“We haven’t studied it,” said Claire, “but it could be parents aren’t able to maintain their body condition or there’s a short supply of insects during hot conditions, its an interesting observation we’ve seen over the 20 years of field work.”

The heat, especially those 40-degree days, can slightly speed up the incubation process, though not by more than a day. All of this potentially has interesting implications as the climate continues to undergo change. A greater percentage of hot days is predicted. This could impact breeding and incubation, though this isn’t part of Claire’s work currently.

Claire spends a decent chunk of every day walking around Campbell Park in all weather conditions, looking for new nests, checking eggs and feeding birds as part of a food supplementation experiment.

Fairy-wren nests suffer high levels of predation from other birds and snakes, that snack on eggs or chicks. While these nests are brilliantly camouflaged and hidden in blackberry bushes, using the same nest after a predation event isn’t an ideal fix. This means the wrens will choose a new spot to rebuild the nest and lay another clutch of eggs. Over the season they can have up to 8 breeding attempts each with up to four eggs. And with a 1.5 gram egg from a nine gram bird that’s a significant amount of effort going into producing offspring consistently in one season. I had no idea breeding for these tiny birds was so difficult!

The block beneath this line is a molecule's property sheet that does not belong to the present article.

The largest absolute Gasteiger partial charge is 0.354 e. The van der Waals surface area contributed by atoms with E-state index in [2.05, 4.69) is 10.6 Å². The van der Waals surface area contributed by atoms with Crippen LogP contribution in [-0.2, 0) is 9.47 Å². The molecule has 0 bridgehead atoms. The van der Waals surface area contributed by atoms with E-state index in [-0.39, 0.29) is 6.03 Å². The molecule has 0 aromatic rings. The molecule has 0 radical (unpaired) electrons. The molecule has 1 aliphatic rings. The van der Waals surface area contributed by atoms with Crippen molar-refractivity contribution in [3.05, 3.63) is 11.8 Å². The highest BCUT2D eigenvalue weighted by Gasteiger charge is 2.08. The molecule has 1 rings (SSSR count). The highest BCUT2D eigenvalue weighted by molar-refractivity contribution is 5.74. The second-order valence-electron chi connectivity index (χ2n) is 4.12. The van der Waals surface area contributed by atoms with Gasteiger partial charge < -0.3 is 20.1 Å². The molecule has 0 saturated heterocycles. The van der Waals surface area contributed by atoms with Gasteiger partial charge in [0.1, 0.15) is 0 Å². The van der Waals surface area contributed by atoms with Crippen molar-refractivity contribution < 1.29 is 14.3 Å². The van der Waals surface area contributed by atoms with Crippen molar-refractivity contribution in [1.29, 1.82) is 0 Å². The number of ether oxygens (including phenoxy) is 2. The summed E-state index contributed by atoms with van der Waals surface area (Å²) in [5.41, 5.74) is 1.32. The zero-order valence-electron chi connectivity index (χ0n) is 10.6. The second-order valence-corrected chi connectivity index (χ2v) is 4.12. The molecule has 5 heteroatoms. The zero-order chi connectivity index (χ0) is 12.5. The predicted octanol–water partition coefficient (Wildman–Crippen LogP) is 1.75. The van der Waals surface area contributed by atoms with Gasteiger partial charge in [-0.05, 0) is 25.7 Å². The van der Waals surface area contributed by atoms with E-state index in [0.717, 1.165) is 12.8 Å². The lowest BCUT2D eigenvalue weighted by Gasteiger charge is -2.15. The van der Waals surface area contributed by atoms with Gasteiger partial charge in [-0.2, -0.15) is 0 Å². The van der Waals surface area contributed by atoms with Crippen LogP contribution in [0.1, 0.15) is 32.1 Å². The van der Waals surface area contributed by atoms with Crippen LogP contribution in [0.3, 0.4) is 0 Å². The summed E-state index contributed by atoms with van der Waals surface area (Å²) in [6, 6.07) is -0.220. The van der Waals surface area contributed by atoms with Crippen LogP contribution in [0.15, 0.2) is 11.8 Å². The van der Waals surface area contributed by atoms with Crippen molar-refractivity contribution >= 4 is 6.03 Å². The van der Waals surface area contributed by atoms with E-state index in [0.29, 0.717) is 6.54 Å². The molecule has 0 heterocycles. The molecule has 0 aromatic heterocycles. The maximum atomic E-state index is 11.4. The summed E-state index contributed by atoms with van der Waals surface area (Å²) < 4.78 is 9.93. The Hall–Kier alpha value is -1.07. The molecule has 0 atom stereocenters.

“There was one bird”, Claire said, “who spent eight years brooding clutches, but through all those breeding seasons only raised one set of chicks to adulthood, that was in 2018”.

These little birds really are determined not to fail!

A hand holding the white egg with red speckles of a superb fairy wren as its removed from its nest in a thorny blackberry bush as part of an ANU research program.
Not only are the eggs tiny, wrens also love blackberry to nest in… apparently cruelty to researchers is ok

“Like a lot of animals that invest time into multiple breeding events in a season, they end up with very high predation rates. Somewhere in the order of 66% of nests for wrens” Claire told us as we followed her deeper into Campbell Park.“The danger zone is the first year, after that survivorship increases as the birds become part of the population”.